The report is sure to be brought up by supporters of a proposed national monument in the Katahdin region, which has been hit hard by paper mill closures, even as some area residents and officials vehemently oppose the idea, with Patten the most recent to reject it, by a 121-53 vote on April 19.
Acadia National Park’s 2.8 million visitors spent $247.9 million in 2015, according to a new National Park Service report. (NPS graphic)
The parks’ economic impact is the most measured since the National Park Service refined its visitor spending analysis model in 2012. How Acadia boosts economy and other parks around the country affect whole regions is expected to be even greater this year, with more visitors anticipated during the Centennial year for both Acadia and the National Park Service.
“The big picture of national parks and their importance to the economy is clear,” said National Park Service Director Jon Jarvis, in releasing the report late yesterday, during National Park Week. “Each tax dollar invested in the National Park Service effectively returns $10 to the US economy because of visitor spending that works through local, state and the US economy.”
While the park service hasn’t publicly taken a position on Burt’s Bees founder Roxanne Quimby’s proposal to donate what’s now known as Katahdin Woods & Waters Recreation Area for a national monument or national park, the report will certainly add to the broiling controversy. Continue reading →
Acadia National Park is set to draw more than 2.7 million visitors for the first time since 1997, after attracting the most-ever number of October visitors, breaking that monthly record for the second year in a row, according to park statistics.
Acadia National Park visitors set October record in 2015. Entire year expected to draw more than 2.7 million, most since 1997, possibly making overcrowding along Ocean Path and Park Loop Road, as seen here, more common. (NPS photo)
Through the first 10 months of this year, park visitation totaled 2,693,840, already more than the 2,563,129 for all of last year.
If the park draws the same amount of visitors it attracted last year in November and December, – 31,013 in November and 13,510 in December – it would total 2,738,363, cracking 2.7 million for the first time since 1997, when it drew 2,760,330, according to National Park statistics.
Sunrise on Cadillac Mountain attracted so many people during the summer of 2015, the summit road had to be closed twice before the crack of dawn. (NPS photo)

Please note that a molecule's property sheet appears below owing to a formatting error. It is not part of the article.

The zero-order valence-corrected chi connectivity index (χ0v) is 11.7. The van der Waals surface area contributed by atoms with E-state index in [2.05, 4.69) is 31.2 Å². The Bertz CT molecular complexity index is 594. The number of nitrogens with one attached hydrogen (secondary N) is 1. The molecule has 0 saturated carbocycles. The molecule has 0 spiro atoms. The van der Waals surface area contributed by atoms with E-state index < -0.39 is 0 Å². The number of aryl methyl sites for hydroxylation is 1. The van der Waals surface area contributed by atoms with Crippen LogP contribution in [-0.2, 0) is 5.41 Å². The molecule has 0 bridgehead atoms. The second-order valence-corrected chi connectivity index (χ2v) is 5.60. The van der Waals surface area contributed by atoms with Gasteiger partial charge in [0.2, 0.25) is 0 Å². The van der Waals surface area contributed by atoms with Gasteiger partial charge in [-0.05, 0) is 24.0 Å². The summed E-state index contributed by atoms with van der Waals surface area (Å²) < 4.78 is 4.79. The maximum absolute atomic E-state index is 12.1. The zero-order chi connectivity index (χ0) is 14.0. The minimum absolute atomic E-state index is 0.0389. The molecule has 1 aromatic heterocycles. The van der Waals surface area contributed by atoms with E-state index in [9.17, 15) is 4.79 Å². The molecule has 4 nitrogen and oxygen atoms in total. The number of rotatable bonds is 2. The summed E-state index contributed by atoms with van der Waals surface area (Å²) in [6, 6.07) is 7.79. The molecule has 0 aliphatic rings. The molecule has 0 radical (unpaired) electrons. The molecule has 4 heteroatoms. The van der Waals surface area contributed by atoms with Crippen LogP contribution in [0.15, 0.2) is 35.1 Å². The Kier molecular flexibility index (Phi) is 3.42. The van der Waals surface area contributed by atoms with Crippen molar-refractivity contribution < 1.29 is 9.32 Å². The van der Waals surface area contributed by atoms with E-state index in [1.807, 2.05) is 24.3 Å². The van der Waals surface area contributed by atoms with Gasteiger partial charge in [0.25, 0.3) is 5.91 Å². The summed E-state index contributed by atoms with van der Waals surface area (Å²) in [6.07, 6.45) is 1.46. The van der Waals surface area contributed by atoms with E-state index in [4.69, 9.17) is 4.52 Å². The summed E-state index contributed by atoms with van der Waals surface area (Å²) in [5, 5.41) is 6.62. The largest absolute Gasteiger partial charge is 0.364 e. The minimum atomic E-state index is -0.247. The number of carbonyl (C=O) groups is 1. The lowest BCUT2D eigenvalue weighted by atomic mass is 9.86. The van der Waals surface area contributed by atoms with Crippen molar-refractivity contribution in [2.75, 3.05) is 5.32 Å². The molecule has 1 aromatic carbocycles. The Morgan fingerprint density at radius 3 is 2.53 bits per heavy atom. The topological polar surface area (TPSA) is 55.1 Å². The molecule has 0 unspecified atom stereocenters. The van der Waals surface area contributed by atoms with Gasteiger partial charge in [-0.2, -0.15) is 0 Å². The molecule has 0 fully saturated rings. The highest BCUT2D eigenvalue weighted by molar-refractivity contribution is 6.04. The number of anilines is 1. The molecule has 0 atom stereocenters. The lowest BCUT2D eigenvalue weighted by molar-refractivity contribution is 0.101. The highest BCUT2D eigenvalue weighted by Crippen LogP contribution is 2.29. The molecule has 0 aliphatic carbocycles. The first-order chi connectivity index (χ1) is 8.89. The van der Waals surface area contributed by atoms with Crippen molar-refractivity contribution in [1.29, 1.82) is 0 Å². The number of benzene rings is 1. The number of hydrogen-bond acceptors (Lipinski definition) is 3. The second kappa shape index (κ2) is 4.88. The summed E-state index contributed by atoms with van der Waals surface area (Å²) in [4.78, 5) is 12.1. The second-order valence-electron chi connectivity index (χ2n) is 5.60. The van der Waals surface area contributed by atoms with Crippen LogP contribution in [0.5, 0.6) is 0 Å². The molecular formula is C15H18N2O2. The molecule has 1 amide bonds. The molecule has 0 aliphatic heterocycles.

The summer months showed strong visitation for the park. September totaled, 462,742, up 10.7 percent from September of 2014; August, 658,253, up 3.1 percent; July, 592,137, up 5.5 percent and June, 354,035, up 4.5 percent.
In an email, Charlie Jacobi, natural resource specialist for the park, who works with visitation statistics, said he was “pretty sure we will top 2.7m now,” when asked about visitor totals for this year.
“I can’t attribute this to any one thing,” he said.
He did say “it’s all you mentioned,” when asked if the strong economy, nice weather, good national publicity from 2014 and cruise ship visitors were factors.
The video was taken by Andy Bell using a GoPro camera and drone in May 2014, before drones were banned. The music is “Two Rivers” by Lisa Schneckenburger. YouTube video used with Andy Bell’s permission.Continue reading →
The highest number ever of October visitors to Acadia National Park may help make 2014 the busiest year in the park in more than a dozen years, despite November’s early snows, according to the latest park statistics and projections.
Some of the visitors who contributed to a record-breaking October 2014 in Acadia National Park take in the sunshine and fall foliage from South Bubble. (Photo courtesy of Greg Saulmon)
“It does appear that this October was our highest by quite a lot,” said Charlie Jacobi, natural resource specialist for the park, who works with visitation statistics. A total of 313,323 visitors were tallied last month, while the previous October high was just over 301,000 in 2012, as reported on the National Park Service statistics Web site. Last year’s government shutdown led to artificially low October 2013 numbers.
“It’s the weather, the cruise ships, the gas prices perhaps, and just the general increase in shoulder season traffic. And maybe a summer publicity hangover,” Jacobi said in an e-mail. Earlier this year, Acadia was named America’s favorite place by viewers of “Good Morning America” and the No. 1 National Park by readers of USA Today.
Even with the snowstorms that hit Mount Desert Island beginning Nov. 2, closing park roads for days, it appears the annual visitation is “likely to be the highest in 12-15 years,” perhaps exceeding the 2.55 million figure from 2002, according to Jacobi. Continue reading →